Wangari Maathai (1940-2011), Kenyan professor, environmental and political activist, and Nobel Peace Prize winner (2004).
“There can be no peace, no progress as long as there is discrimination and violence against women.”
Michelle Bachelet, physician, politician, former President of Chile, and former Executive Director of UN Women.
“There is no future without forgiveness for the relationship among individuals, nor between nations.”
Desmond Tutu, Anglican archbishop and Nobel Peace Prize winner (1984).
“There is no happy life, individual or collective, without an ideal.”
Anália Franco (1856-1919),Brazilian spiritist teacher, journalist, poet, and philanthropist.
“The problem itself arises only when the material conditions for its solution are already present or at least in the course of formation.”
Karl Marx (1818-1883), German materialistic atheist, economist, and historian.
“When a ship’s carpenter needed timber to make a mast for a sailing vessel he did not cut it in the valley, but up on the mountainside where the trees had been buffeted by the winds. These trees, he knew, were the strongest of all. Hardship is not our choice, but if we face it bravely it can toughen the fiber of our souls.”
Billy Graham, North American Evangelist.
“Hatred does not cease by hatred, but only by love; this is the eternal rule.”
Siddhartha Gautama (approx. 556-486 B.C.), Buddha, the founder of Buddhism.
“Peace cannot be kept by force. It can only be achieved by understanding.”
Albert Einstein (1879-1955), Jewish-German theoretical physicist and Nobel Prize in Physics winner (1921).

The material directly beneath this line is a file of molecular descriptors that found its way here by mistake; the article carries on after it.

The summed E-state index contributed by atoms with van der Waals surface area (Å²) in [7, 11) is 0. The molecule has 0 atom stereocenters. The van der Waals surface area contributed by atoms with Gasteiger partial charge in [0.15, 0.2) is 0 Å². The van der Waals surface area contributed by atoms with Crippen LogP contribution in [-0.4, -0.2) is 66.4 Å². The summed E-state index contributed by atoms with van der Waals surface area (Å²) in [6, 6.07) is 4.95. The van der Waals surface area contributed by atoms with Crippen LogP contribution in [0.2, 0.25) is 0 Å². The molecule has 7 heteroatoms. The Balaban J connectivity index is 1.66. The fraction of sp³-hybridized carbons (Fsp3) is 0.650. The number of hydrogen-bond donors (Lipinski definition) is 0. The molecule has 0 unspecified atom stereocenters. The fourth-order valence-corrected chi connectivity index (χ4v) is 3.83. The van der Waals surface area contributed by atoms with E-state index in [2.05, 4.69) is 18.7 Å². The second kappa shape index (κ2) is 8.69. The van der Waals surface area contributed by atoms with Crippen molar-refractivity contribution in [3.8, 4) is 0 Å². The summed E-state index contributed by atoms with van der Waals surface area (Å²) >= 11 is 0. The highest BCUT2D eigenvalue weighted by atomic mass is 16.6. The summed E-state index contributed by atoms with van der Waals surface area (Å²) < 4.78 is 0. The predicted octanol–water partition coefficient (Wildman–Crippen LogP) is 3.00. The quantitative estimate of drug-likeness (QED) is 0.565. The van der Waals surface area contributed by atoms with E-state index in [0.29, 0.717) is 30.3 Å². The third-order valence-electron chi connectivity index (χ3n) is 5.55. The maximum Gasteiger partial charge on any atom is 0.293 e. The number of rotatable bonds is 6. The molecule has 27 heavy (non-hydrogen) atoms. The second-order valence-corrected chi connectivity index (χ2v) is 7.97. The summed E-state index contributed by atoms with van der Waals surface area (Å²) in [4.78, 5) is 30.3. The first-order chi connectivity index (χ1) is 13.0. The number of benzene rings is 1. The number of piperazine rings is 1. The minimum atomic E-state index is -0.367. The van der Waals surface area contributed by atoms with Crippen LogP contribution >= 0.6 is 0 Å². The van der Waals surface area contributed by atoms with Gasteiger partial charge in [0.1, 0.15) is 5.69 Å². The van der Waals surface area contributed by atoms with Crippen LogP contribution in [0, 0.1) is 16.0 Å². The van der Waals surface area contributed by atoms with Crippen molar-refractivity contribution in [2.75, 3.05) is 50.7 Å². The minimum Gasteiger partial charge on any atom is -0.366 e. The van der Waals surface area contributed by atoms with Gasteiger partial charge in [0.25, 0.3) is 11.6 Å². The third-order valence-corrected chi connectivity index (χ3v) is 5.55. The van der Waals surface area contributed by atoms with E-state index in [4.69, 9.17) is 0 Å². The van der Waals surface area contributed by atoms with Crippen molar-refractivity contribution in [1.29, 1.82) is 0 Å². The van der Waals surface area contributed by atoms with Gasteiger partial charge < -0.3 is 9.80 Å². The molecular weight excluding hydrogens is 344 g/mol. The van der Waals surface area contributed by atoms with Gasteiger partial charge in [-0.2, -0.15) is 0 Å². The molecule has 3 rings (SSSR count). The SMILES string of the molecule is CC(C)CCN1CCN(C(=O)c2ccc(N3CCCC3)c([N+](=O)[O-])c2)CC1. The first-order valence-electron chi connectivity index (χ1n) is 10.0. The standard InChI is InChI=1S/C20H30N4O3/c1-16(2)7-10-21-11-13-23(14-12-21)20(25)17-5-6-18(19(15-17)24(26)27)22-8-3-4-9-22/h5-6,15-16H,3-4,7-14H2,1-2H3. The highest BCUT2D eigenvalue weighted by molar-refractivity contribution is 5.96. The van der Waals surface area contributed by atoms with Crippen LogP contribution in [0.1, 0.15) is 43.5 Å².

“Emptiness promotes emptiness. But content builds freedom, particularly if it is backed by the roots of the Spirit, which are the foundation of Eternal Life.”
Dr. Adolfo Bezerra de Menezes Cavalcanti (Spirit) (1831-1900), respected doctor, soldier, writer, journalist, and politician, who was known in Brazil as the “Doctor of the Poor”.
“The man of devotion is beneficent to all. He is beneficent because of his wisdom, because of his realization of truth, because of the goodness in his thoughts, in his words, in his acts.”
Zoroaster (628-551 B.C.), founder of Zoroastrianism.
“There is only one thing in this world which is worth dedicating all your life. This is creating more love among people and destroying barriers which exist between them.”
Leo Tolstoy (1828-1910), Russian writer.
*1 Ecumenical — The Ecumenism to which the author refers to is a concept that has been propagated by the LGW since its origin in Brazil, rescuing the etymological meaning of the term—“of worldwide scope or application; universal”—thus, not restricted to any particular religious aspect. Hence the statement of the president of the Legion of Good Will: “We urgently need to strengthen the ecumenism that overcomes barriers, appeases hatred, and promotes an exchange of experience that instigate global creativity, corroborating the value of socio-humanitarian cooperation of partnerships, such as in popular cooperatives in which women play a strong role, and emphasizing the fact that they are completely against waste. There is really a lot to learn from each other.”
*2 Charity — Read more about the ample definition of the author on this subject in the magazines Solidary Society and Globalization of Fraternal Love. Access: www.boavontade.com. Regarding this fundamental feeling, Paiva Netto also writes: “Charity is the gravitational center of the Spiritual Citizen’s ideological consciousness, therefore, his/her educational, political, social, philosophical, scientific, religious, artistic, sporting, domestic, and public awareness, in a way that—if the human being does not understand it—he/she must make an effort to comprehend it in order to make it exist in his/her inner self.”